I was rather shocked to find that my final update expires today. The following weeks which had been inserted with full addresses, and times for arrivals and departures, had disappeared from my archives. Once again I experience failure in the system, and it's us competitors who have to suffer.It's been quite demanding for me to be away from Stavanger 270 days a year, having to do this kind of reporting all the time, and it doesn't make it easier when the system doesn't function. It takes a lot of time to write in the information, and very often I experience technical problems which cause pages to disappear and everything has to be done over again. This type of reporting and control is important and necessary for elite athletes, but I certainly wish the same system was in place for other nations too, and of course that the system was actually trustworthy.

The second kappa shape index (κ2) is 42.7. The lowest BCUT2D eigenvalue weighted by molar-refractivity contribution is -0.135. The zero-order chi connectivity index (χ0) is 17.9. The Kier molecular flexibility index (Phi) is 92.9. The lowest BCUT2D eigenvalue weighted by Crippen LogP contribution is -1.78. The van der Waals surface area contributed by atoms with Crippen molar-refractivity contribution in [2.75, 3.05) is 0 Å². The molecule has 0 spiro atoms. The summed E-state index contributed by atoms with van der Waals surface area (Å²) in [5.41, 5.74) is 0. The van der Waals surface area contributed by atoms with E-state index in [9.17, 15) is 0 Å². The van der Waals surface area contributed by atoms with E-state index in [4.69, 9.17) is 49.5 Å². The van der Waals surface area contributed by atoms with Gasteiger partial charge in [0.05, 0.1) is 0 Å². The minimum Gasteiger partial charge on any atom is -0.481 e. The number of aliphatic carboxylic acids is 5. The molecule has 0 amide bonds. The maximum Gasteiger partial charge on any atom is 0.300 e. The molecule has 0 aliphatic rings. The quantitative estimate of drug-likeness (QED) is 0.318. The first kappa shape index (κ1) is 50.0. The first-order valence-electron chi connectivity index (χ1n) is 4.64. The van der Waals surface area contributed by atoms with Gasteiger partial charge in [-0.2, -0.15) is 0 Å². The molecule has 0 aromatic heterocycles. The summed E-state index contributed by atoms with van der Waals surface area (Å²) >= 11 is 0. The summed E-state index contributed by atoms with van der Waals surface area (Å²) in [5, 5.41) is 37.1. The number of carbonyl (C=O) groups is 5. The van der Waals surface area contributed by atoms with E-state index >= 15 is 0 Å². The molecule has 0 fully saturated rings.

Now we're about to land, and it's probably going to be cold weather for Mrs Dahle in the coming days this far to the north. Still, I'm not going cycling here. Next week, sun and summer awaits me on beautiful Majorca, and then you'll hear from us again.
Cyclists' greetings from Gunn-Rita and Kenneth
Multivan Merida Biking Team
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Norwegian cross-country mountain bike racer Gunn-Rita Dahle is probably the best female rider this relatively young branch of the sport has ever seen. World champion in 2002 and 2004, Olympic champion in 2004 and unbeaten in the World Cup in 2003 and 2004, she has a breath-taking palmares. Dahle says her success is due to an unrelenting focus - she describes herself as a '24-hour athlete' - and the constant support of her boyfriend and coach Kenneth Flesjå. Follow her exploits on Cyclingnews as she works to stay at the top of her game in 2005. Or, for more Gunn-Rita, see her personal website: